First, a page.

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PlayStation Game and Hardware Reviews

Developer: EA Sports OPTIONS: S.SHOT
No.1   No.2   No.3
Distributor: EA 1-4 Player
Game Type: Sports Memory Card
Review Date: January 1999 Dual Shock/Analog Compatible

Setting the Scene

Born on December 30, 1975, Tiger grew up in Cypress, California, 35 miles southeast of Los Angeles. He is the son of Earl Woods, a retired lieutenant colonel in the U.S. Army, and his wife, Kultida, a native of Thailand. He was nicknamed "Tiger" after a Vietnamese soldier and friend of his father, Vuong Dang Phong who also has that nickname.

Eldrick "Tiger" Woods, now 23 years of age, compiled one of the most impressive amateur records in golf history, winning six USGA national championships before turning professional on August 27, 1996. He concluded his amateur career by winning an unprecedented third consecutive U.S. Amateur Championship with a record 18 consecutive match-play victories.

Since becoming a professional golfer he has won nine tournaments, seven of those on the PGA TOUR, including the 1997 Masters Tournament. At the age of 21 years, 3 months, 14 days, Tiger was the youngest Masters champion ever. He also was the first major championship winner of African or Asian heritage.


He has changed the way the game is played on the golf course. Now, Tiger Woods is attempting to change the way golf is played on the computer. Monster drives, chipping with a 3-wood, snaking putts the length of the yellow brick road. Here's Tiger in all his fist pumping, crowd jumping, pure adrenaline glory in the only game that delivers Tiger Woods, the PGA TOUR and Pebble Beach.


Golfing games have moved on an awful long way in such a short period of time. It doesn't seem that long ago when it was all the rage to practice your putting on a small hand held device which featured matchstick men, stoking square balls, across a flat surface that was more grey than green. Not so much a sports simulation... more of a game, really.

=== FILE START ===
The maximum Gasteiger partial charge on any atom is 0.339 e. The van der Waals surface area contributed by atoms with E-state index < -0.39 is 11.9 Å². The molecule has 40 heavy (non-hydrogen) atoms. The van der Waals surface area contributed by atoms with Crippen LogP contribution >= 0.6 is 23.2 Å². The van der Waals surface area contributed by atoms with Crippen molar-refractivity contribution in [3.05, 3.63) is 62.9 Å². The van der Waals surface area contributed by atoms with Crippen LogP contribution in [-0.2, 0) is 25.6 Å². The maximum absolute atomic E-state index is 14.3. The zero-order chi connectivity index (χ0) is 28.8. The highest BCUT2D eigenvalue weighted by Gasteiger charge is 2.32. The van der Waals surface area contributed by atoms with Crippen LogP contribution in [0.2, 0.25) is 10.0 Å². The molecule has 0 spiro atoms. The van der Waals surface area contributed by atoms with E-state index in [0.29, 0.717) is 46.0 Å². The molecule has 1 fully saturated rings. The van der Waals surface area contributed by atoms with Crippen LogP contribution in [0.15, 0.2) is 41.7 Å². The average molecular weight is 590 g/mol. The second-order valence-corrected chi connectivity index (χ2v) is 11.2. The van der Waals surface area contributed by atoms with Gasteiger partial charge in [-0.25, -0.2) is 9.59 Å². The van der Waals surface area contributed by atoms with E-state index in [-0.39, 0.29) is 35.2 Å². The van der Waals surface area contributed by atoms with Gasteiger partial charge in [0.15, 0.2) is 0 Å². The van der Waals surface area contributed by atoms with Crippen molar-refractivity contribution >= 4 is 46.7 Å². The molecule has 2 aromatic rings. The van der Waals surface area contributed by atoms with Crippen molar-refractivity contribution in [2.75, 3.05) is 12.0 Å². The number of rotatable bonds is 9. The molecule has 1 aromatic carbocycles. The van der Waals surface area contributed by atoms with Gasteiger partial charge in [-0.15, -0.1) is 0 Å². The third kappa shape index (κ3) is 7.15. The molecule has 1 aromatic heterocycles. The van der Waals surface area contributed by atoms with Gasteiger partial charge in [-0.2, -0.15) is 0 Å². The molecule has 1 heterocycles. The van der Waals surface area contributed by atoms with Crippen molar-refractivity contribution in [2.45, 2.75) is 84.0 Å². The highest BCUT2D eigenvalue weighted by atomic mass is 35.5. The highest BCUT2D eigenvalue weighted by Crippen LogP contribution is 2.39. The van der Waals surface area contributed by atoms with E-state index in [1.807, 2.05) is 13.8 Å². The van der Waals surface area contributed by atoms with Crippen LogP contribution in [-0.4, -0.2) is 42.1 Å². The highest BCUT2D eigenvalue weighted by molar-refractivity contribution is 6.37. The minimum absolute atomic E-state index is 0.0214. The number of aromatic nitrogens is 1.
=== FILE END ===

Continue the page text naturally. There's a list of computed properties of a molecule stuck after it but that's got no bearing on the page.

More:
Oh how those times have changed as those full screen, high resolution, 3D graphics now allow you to experience the 'real' pressures of a 'real' professional golfer at a 'real' PGA venue. Well... almost.

Customary to all EA Sports games the 'big name' player features heavily in the live action intro. Watch as the Tiger stalks his opponents before pouncing from the bunker to hole a 'monster'. From this point onwards you cannot help but marvel at the in-game visuals.

EA Sports have once again opted for that really smooth character appearance, similar to those visuals present in Knockout Kings and Warzone. The golfers bare a striking, almost photographic resemblance to their real-life counterparts. This does look attractive, however the players always seem a little alien to the environment, especially when moving against the richly colored, almost cartoon, background. I suppose the two contrasting textures draws the comparison to Bob Hoskins in the animated movie Who Framed Roger Rabbit.

Tiger wears his famous red sweater and peak cap as he swings perfectly through the ball on each shot. He thrusts his clenched fist in the air when sinking that all important putt and clasps his hands to his head when rimming the hole.